As we say a final goodbye to 2018, may I say a very sincere thank you for all your help and support over the this last year. Every review you have written for me has been truly appreciated, and where would I be without my wonderful beta and pre-publication readers? Everyone of you is truly valued.
2018 raced by at an alarming rate. I appreciate that time appears to get faster with increasing age, but this year flashed by in such a whirl, I could swear I must have slept through a whole month without realising it! In writing terms, I seem to have so little to show for it – in fact, absolutely nothing in the last six months! But, with no more cruise lectures in the offing and Christmas celebrations now over (so no more baking, card making, present buying or major house cleaning to worry about) no more excuses – it’s time to get writing again.
At the start of a new year, writers often take themselves in hand and review/re-establish their writing goals. One year, I meticulously worked out a spreadsheet for myself to keep records on average daily/weekly/monthly word counts, monthly marketing goals and programming in regular blogs and Facebook posts. It didn’t take long for it all to go to pot. The writing side worked but the marketing went badly awry by the middle of February!
This year I’m contenting myself with good intentions. I’ll try my hardest to write and publish another book this year (that’s a possibility if I can manage to come up with a plot) and I’ll try my hardest to get to grips with twitter and Amazon advertising etc, but I’m not making myself any promises. Life is far too short to waste time feeling guilty about my lack of technical prowess. With two degrees and a string of letters after my name, I should be able to get to grips with the social media skills that five-year-olds appear to master after five minutes, but is it really worth beating myself up about it? I know it would help to make me considerably more visible and advertising might help sell more books, but have I got the patience to struggle with these new skills?
Last August, when I was at the Swanwick Writers’ Summer School, following the example of a writer friend, I made a resolution to spend the next year getting to grips with marketing instead of writing the next novel. It seemed a good idea at the time. (Note to self – must check up on how she’s doing. She’s very disciplined so she’s probably well into it.) I love giving talks and presentations, I can cope with a monthly blog, but the whole social media side fills me with horror. I will try to do more on Facebook – I’ve sadly neglected even that these past few months – and I’m prepared to commit a couple of hours a week to trying to master the rest, but that’s as far as it goes. Yes, I’m well aware that established authors claim that a writer needs to divide their time 50/50 between writing and marketing, but I didn’t become a writer to spend half my time struggling with things I really don’t enjoy. I love writing – I write to please myself. Yes of course I want others to read and enjoy my books. The sense of elation, pride and intense satisfaction I get when total strangers write amazing 5* reviews of my books on Amazon is worth all those hours tapping away at my PC and agonizing over plot twists while I’m in the shower, scrubbing the floors and cleaning the loos etc. (Writing really does take over your life.) I’ll never be a Joanna Penn, Nick Stevenson or Mark Dawson and quite honestly, I wouldn’t want to be. I’ve learnt to be happy as I am.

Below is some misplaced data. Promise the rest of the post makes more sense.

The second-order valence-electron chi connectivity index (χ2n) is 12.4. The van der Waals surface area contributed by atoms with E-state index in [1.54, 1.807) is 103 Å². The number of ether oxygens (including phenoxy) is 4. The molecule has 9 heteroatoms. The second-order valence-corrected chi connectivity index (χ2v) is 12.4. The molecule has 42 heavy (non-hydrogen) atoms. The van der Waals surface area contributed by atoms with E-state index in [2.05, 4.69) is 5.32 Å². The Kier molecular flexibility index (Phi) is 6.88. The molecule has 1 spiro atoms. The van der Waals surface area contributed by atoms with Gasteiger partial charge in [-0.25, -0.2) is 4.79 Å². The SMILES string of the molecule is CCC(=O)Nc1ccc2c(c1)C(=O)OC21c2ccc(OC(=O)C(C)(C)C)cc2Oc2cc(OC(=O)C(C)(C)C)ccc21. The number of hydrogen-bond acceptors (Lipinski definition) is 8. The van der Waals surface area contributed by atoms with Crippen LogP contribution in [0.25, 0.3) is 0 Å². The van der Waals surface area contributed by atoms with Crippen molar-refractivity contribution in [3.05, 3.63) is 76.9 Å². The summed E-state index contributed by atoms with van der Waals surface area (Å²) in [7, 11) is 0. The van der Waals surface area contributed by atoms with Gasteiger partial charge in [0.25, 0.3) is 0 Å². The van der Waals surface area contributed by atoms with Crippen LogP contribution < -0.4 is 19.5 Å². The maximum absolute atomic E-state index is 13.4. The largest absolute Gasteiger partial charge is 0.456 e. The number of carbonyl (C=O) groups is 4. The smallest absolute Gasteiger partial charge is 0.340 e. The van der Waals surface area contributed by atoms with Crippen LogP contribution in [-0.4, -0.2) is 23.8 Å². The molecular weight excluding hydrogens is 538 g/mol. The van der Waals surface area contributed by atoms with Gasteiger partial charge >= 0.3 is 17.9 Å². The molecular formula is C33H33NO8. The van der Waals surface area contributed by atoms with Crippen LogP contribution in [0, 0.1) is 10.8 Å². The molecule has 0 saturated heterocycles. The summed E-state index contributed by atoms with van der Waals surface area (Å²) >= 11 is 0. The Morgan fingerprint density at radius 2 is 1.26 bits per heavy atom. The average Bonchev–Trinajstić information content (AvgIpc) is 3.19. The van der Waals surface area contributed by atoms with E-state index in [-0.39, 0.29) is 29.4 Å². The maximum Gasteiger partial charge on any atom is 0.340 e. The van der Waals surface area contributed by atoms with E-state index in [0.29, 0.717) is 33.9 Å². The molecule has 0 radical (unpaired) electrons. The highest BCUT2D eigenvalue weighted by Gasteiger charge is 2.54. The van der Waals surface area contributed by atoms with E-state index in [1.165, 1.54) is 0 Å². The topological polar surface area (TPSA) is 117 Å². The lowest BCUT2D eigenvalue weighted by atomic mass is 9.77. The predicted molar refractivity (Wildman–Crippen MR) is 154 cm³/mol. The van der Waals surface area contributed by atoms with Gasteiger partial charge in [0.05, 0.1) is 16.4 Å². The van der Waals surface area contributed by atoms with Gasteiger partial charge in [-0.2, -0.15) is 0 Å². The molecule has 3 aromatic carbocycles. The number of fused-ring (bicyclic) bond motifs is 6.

My advice for 2019 to the writers among you is to decide why you wanted to be a writer in the first place. If you want to make a living at it then you have no choice – it’s the 50/50 model for you. If the next mortgage payment doesn’t depend on your sales figures, decide on how you really what to spend your precious time. If you only want to write for yourself and are not bothered by sales, just go for it. If you fall somewhere between the two, as most of us writers do, then plan your writing life accordingly.
It you’re the type who loves to plot and lay out a detailed plan for each month in 2019 then go for it. If you know you’ll fall at the first hurdle, don’t set yourself up to fail. It’s a policy that works for life in general. We all need our dreams and ambitions – to stretch ourselves to reach our full potential – but life is first and foremost to be enjoyed not ground down doing things you don’t want (at don’t really need) to do. Count your successes – don’t set yourself up to fail.
Have a wonderful 2019. May all your hopes be fulfilled and your dreams come true. Enjoy!